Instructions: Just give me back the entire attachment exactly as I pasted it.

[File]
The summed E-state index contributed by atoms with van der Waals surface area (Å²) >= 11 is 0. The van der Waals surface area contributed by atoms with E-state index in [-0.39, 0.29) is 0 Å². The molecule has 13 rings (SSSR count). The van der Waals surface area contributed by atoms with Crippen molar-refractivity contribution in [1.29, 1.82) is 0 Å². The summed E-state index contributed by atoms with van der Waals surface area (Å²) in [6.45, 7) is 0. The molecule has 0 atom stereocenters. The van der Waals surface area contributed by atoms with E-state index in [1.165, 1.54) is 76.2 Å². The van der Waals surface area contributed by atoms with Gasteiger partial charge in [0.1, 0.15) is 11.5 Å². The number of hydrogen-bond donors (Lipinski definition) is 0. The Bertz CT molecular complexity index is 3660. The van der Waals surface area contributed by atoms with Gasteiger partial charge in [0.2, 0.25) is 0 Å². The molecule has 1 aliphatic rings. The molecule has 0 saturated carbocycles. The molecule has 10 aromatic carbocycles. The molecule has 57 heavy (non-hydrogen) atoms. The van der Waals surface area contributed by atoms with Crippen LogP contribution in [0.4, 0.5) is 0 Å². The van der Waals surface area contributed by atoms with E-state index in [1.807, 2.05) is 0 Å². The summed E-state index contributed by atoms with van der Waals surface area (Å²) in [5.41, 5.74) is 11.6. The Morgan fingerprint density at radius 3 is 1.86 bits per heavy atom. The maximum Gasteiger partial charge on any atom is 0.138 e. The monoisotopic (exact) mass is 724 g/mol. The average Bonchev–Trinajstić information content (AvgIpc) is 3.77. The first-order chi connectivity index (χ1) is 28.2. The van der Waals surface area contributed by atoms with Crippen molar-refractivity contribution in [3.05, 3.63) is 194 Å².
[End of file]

The summed E-state index contributed by atoms with van der Waals surface area (Å²) >= 11 is 0. The van der Waals surface area contributed by atoms with E-state index in [-0.39, 0.29) is 0 Å². The molecule has 13 rings (SSSR count). The van der Waals surface area contributed by atoms with Crippen molar-refractivity contribution in [1.29, 1.82) is 0 Å². The summed E-state index contributed by atoms with van der Waals surface area (Å²) in [6.45, 7) is 0. The molecule has 0 atom stereocenters. The van der Waals surface area contributed by atoms with E-state index in [1.165, 1.54) is 76.2 Å². The van der Waals surface area contributed by atoms with Gasteiger partial charge in [0.1, 0.15) is 11.5 Å². The number of hydrogen-bond donors (Lipinski definition) is 0. The Bertz CT molecular complexity index is 3660. The van der Waals surface area contributed by atoms with Gasteiger partial charge in [0.2, 0.25) is 0 Å². The molecule has 1 aliphatic rings. The molecule has 0 saturated carbocycles. The molecule has 10 aromatic carbocycles. The molecule has 57 heavy (non-hydrogen) atoms. The van der Waals surface area contributed by atoms with Crippen LogP contribution in [0.4, 0.5) is 0 Å². The van der Waals surface area contributed by atoms with E-state index in [1.807, 2.05) is 0 Å². The summed E-state index contributed by atoms with van der Waals surface area (Å²) in [5.41, 5.74) is 11.6. The Morgan fingerprint density at radius 3 is 1.86 bits per heavy atom. The maximum Gasteiger partial charge on any atom is 0.138 e. The monoisotopic (exact) mass is 724 g/mol. The average Bonchev–Trinajstić information content (AvgIpc) is 3.77. The first-order chi connectivity index (χ1) is 28.2. The van der Waals surface area contributed by atoms with Crippen molar-refractivity contribution in [3.05, 3.63) is 194 Å².